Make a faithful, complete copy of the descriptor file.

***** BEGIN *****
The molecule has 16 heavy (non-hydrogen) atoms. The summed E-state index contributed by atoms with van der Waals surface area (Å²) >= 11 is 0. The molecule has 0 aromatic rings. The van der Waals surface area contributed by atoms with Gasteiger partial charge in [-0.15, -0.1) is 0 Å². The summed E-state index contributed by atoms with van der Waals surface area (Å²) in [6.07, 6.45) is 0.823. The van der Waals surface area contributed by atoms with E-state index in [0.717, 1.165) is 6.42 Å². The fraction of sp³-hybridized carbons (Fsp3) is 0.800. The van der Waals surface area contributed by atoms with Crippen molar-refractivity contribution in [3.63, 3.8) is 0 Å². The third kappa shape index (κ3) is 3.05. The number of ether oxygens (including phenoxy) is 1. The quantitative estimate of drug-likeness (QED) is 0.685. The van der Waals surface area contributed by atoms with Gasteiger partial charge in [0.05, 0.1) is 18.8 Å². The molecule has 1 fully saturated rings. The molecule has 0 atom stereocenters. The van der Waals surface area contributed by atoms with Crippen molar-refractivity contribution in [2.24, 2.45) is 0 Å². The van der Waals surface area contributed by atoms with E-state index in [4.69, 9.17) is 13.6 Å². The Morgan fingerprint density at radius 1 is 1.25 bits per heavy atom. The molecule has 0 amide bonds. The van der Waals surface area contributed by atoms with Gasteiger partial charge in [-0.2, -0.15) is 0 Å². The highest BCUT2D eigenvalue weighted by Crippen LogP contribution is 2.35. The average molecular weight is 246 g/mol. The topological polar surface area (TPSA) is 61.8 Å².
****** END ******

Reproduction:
The molecule has 16 heavy (non-hydrogen) atoms. The summed E-state index contributed by atoms with van der Waals surface area (Å²) >= 11 is 0. The molecule has 0 aromatic rings. The van der Waals surface area contributed by atoms with Gasteiger partial charge in [-0.15, -0.1) is 0 Å². The summed E-state index contributed by atoms with van der Waals surface area (Å²) in [6.07, 6.45) is 0.823. The van der Waals surface area contributed by atoms with E-state index in [0.717, 1.165) is 6.42 Å². The fraction of sp³-hybridized carbons (Fsp3) is 0.800. The van der Waals surface area contributed by atoms with Crippen molar-refractivity contribution in [3.63, 3.8) is 0 Å². The third kappa shape index (κ3) is 3.05. The number of ether oxygens (including phenoxy) is 1. The quantitative estimate of drug-likeness (QED) is 0.685. The van der Waals surface area contributed by atoms with Gasteiger partial charge in [0.05, 0.1) is 18.8 Å². The molecule has 1 fully saturated rings. The molecule has 0 atom stereocenters. The van der Waals surface area contributed by atoms with Crippen molar-refractivity contribution in [2.24, 2.45) is 0 Å². The van der Waals surface area contributed by atoms with E-state index in [4.69, 9.17) is 13.6 Å². The Morgan fingerprint density at radius 1 is 1.25 bits per heavy atom. The molecule has 0 amide bonds. The van der Waals surface area contributed by atoms with Gasteiger partial charge in [-0.2, -0.15) is 0 Å². The highest BCUT2D eigenvalue weighted by Crippen LogP contribution is 2.35. The average molecular weight is 246 g/mol. The topological polar surface area (TPSA) is 61.8 Å².